All this cold weather is making us dream of summer holidays!
Please be aware though that you may need to plan ahead if you want to take your pets away with you next summer.
The government has issued advice for pet owners outlining how pet travel arrangements may change if the UK leaves the EU with no deal. In a no deal situation, pet owners would still be able to travel to Europe with their pet after Brexit, but they could need to take additional steps
and start preparations at least four months ahead of their planned departure date. If you are looking to travel to the EU with your pet after March 2019, then you should speak to your vet as soon as possible, ideally before the end of November 2018, to give enough time for health
checks, vaccination and testing to be carried out. With the Easter holidays falling soon after EU exit day, it’s essential that pet owners know to start planning ahead now to avoid disappointment.
At the moment if your pet is at least 12 weeks old and has a microchip, they can have a rabies vaccination, be issued a passport and travel 3 weeks after the vaccination date, with the rabies vaccine needing boosters within 3 years. If the UK leaves the EU with no deal we could be
treated as an unlisted country and in this situation, your pet will need a blood sample taken at least 30 days after the rabies vaccine and the results the blood test must show that the vaccination was successful. You must then wait 3 months from the date the successful blood sample was taken before you can travel. You will also need to take your pet to an Official Veterinarian (OV) no more than 10 days before travel to get a health certificate. This health certificate will be valid for 10 days after the date of issue for entry into the EU, for 4 months of onward travel within the EU and for re-entry to the UK for 4 months after the date of issue. On arrival in the EU, pet owners travelling with their pets will be required to enter through a designated Travellers’ Point of Entry (TPE) where they may be asked to present proof of microchip, rabies vaccine and the blood test result alongside their pet’s health certificate. In order to return to the UK, your pet will need either an existing EU pet passport, an EU health certificate or a UK pet health certificate.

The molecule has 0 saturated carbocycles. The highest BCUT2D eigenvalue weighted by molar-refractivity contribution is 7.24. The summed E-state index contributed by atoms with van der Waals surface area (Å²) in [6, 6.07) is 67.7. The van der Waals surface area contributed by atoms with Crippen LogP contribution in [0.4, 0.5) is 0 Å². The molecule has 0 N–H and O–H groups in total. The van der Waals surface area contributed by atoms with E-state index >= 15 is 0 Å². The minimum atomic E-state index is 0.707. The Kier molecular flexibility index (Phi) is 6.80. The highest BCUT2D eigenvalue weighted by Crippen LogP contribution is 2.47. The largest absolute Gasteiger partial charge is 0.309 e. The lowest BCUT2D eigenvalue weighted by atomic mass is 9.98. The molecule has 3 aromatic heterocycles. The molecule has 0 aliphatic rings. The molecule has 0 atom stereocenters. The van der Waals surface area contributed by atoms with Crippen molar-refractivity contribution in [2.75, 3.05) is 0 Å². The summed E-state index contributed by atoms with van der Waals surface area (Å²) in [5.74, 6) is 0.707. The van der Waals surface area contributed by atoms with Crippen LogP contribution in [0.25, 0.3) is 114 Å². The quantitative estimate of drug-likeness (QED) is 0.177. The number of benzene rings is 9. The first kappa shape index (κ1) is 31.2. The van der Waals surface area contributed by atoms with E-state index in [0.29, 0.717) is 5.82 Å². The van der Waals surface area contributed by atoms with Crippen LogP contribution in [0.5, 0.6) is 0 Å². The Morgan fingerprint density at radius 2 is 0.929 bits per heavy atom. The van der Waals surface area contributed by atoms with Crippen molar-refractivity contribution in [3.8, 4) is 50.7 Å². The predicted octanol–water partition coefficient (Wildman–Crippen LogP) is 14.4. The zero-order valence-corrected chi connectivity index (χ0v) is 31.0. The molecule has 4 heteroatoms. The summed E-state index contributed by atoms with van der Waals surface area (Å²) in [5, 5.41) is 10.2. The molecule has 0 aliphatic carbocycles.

As we don’t yet know what will be happening in March it’s important to plan ahead and be prepared for the worst case scenario if you want to ensure that your pet doesn’t miss their summer holiday!